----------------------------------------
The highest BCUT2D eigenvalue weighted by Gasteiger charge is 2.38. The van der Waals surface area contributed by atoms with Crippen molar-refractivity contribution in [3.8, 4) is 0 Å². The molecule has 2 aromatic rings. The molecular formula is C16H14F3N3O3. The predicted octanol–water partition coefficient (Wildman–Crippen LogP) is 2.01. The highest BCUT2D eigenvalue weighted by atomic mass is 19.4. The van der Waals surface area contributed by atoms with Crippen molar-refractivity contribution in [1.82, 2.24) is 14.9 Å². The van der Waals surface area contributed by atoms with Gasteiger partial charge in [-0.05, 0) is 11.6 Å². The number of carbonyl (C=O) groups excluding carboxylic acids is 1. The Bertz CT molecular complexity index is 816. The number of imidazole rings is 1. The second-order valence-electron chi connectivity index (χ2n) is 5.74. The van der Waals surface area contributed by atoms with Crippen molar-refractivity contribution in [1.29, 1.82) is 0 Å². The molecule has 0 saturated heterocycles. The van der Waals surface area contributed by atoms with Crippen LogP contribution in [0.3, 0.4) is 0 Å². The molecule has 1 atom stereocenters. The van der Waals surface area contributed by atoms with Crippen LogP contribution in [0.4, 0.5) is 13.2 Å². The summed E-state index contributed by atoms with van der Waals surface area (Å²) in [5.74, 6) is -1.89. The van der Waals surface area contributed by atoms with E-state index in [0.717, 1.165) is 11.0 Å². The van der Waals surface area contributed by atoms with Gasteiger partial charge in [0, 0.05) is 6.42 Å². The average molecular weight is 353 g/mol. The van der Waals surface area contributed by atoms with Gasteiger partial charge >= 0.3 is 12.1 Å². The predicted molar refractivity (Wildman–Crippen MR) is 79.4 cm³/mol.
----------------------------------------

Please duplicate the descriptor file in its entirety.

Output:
The highest BCUT2D eigenvalue weighted by Gasteiger charge is 2.38. The van der Waals surface area contributed by atoms with Crippen molar-refractivity contribution in [3.8, 4) is 0 Å². The molecule has 2 aromatic rings. The molecular formula is C16H14F3N3O3. The predicted octanol–water partition coefficient (Wildman–Crippen LogP) is 2.01. The highest BCUT2D eigenvalue weighted by atomic mass is 19.4. The van der Waals surface area contributed by atoms with Crippen molar-refractivity contribution in [1.82, 2.24) is 14.9 Å². The van der Waals surface area contributed by atoms with Gasteiger partial charge in [-0.05, 0) is 11.6 Å². The number of carbonyl (C=O) groups excluding carboxylic acids is 1. The Bertz CT molecular complexity index is 816. The number of imidazole rings is 1. The second-order valence-electron chi connectivity index (χ2n) is 5.74. The van der Waals surface area contributed by atoms with Crippen molar-refractivity contribution in [1.29, 1.82) is 0 Å². The molecule has 0 saturated heterocycles. The van der Waals surface area contributed by atoms with Crippen LogP contribution in [0.3, 0.4) is 0 Å². The molecule has 1 atom stereocenters. The van der Waals surface area contributed by atoms with Crippen LogP contribution in [0.4, 0.5) is 13.2 Å². The summed E-state index contributed by atoms with van der Waals surface area (Å²) in [5.74, 6) is -1.89. The van der Waals surface area contributed by atoms with E-state index in [0.717, 1.165) is 11.0 Å². The van der Waals surface area contributed by atoms with Gasteiger partial charge in [0, 0.05) is 6.42 Å². The average molecular weight is 353 g/mol. The van der Waals surface area contributed by atoms with Gasteiger partial charge >= 0.3 is 12.1 Å². The predicted molar refractivity (Wildman–Crippen MR) is 79.4 cm³/mol.